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The Internet

Submission + - Open Letter To AT&T->

mind21_98 writes: I mailed a letter to AT&T's CEO a few days ago outlining my dissatisfaction with their capping scheme. I want them to talk about their real motivations behind doing this and I want them to realize how bad and impractical of an idea the idea of bandwidth caps are. It would be good for this to get far more attention than it has so far so that we in the Internet community can take action to stop this and to make it harder for other ISPs to do this in the future.
Link to Original Source

Comment Re:Being Urged To Opt-Out? (Score 4, Informative) 128

Robb Topolski is urging people to opt-out in the InfoWorld summary.

"If people reject the settlement, they are freed from the restrictions of this settlement and can sue independently or join any other action," Topolski said in an email. "If enough people reject the settlement, it sends a strong message that the class of people that this settlement was intended to represent are dissatisfied."

Data Storage

A Hybrid Approach For SSD Speed From Your 2TB HDD 194

Claave writes "bit-tech.net reports that SilverStone has announced a device that daisy-chains an SSD with a hard disk, with the aim of providing SSD speeds plus loads of storage space. The SilverStone HDDBoost is a hard disk caddy with an integrated storage controller, and is an easy upgrade for your PC. The device copies the 'front-end' of your hard disk to the SSD, and tells your OS to prefer the SSD when possible. SSD speeds for a 2TB storage device? Yep, sounds good to me!"

Comment Re:Too costly (Score 1) 322

How does a consumer not concede to the carrier's game? Sure, you can pay cash for a phone rather than purchasing a subsidized one, but you will still pay the same price for the service. The only difference is that you can take your ball and go home if you want. The next guy is going to charge the same price though. The only alternative is to not play their game at all.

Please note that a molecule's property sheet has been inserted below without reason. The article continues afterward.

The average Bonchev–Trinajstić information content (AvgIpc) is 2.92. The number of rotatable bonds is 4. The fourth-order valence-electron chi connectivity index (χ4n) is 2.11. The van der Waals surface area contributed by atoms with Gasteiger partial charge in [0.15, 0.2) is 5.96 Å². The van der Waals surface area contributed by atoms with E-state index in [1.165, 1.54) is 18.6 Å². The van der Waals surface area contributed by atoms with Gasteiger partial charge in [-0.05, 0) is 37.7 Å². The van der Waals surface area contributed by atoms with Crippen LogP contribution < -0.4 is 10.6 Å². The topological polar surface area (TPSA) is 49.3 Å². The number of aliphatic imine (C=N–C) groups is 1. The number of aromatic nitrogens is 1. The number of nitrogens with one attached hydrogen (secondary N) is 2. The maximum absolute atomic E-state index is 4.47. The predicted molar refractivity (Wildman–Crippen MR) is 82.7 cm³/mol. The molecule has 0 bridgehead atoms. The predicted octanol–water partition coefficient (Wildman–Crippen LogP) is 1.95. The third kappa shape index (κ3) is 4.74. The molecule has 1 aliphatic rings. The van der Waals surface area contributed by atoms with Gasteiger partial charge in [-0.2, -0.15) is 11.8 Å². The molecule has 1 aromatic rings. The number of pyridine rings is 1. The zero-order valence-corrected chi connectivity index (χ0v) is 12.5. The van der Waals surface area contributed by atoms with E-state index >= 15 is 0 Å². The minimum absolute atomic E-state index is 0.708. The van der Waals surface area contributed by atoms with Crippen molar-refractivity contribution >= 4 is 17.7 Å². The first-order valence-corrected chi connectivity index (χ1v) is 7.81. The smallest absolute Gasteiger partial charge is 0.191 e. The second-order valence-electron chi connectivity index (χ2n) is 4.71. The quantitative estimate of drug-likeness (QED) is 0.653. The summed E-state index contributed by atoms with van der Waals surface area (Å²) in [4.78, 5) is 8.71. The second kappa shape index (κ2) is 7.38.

Actually, it seems T-mobile is trying something new with their "Even More Plus" plans. I called them last week to see about changing up my plan, and the first thing the operator asked me was: "Which is more important to you? Do you want a free phone, or cheaper monthly payments?" I answered enthusiastically "cheaper monthly payments" since I've never been interested in getting a subsidized phone and then being under contract for 2 years to pay it off. These new plans are pretty cheap it seems, don't offer a free or subsidized phone, and don't put you under contract.

Comment Re:not a bargain (Score 2, Informative) 970

I always thought the high price wasn't from the inks themselves, but because there are somewhat sophisticated microfluidic devices in each ink cartridge. Do they actually claim it's the ink that's expensive?

Which are mostly in place to make it more difficult for people to offer 3rd party generic cartridges.

Comment Re:lol @ 'finally standing up' (Score 1) 453

To be honest, as an Xbox Live user, I have no problem with Microsoft's decision on this one. For me, people that are modding and hacking the games totally ruin the online experience and take the fun out of it for the rest of us, and I don't think it's at all unreasonable for Microsoft to assume that modded consoles are being used to cheat in this way. Furthermore, I'm actually glad to have a service that's pay to play because it provides that much more incentive for users not to cheat/harass or do other things that ruin the service for others.

Comment Would Google *have* to delist the sites? (Score 1) 773

It seems like anyone ought to be able to put up a web page that happens to link to any website. Google currently provides the courtesy of allowing people to de-list, but are they legally obligated to in some way? On my personal website am I not allowed to link to whatever website I want?

Los Angeles Goes Google Apps With Microsoft Cash 266

Dan Jones writes "The Los Angeles City Council has approved a US$7.25 million, five-year deal with Google in which the city will adopt Gmail and other Google Apps. Interestingly, just over $1.5 million for the project will come from the payout of a 2006 class action lawsuit between the City and Microsoft (Microsoft paid $70 million three years ago to settle the suit by six California counties and cities who alleged that Microsoft used its monopoly position to overcharge for software). The city will migrate from Novell GroupWise e-mail servers. For security, Google will provide a new separate data environment called 'GovCloud' to store both applications and data in a completely segregated environment that will only be used by public agencies. This GovCloud would be encrypted and 'physically and logically segregated' from Google's standard applications. Has cloud computing stepped up to prime time?"

If all else fails, immortality can always be assured by spectacular error. -- John Kenneth Galbraith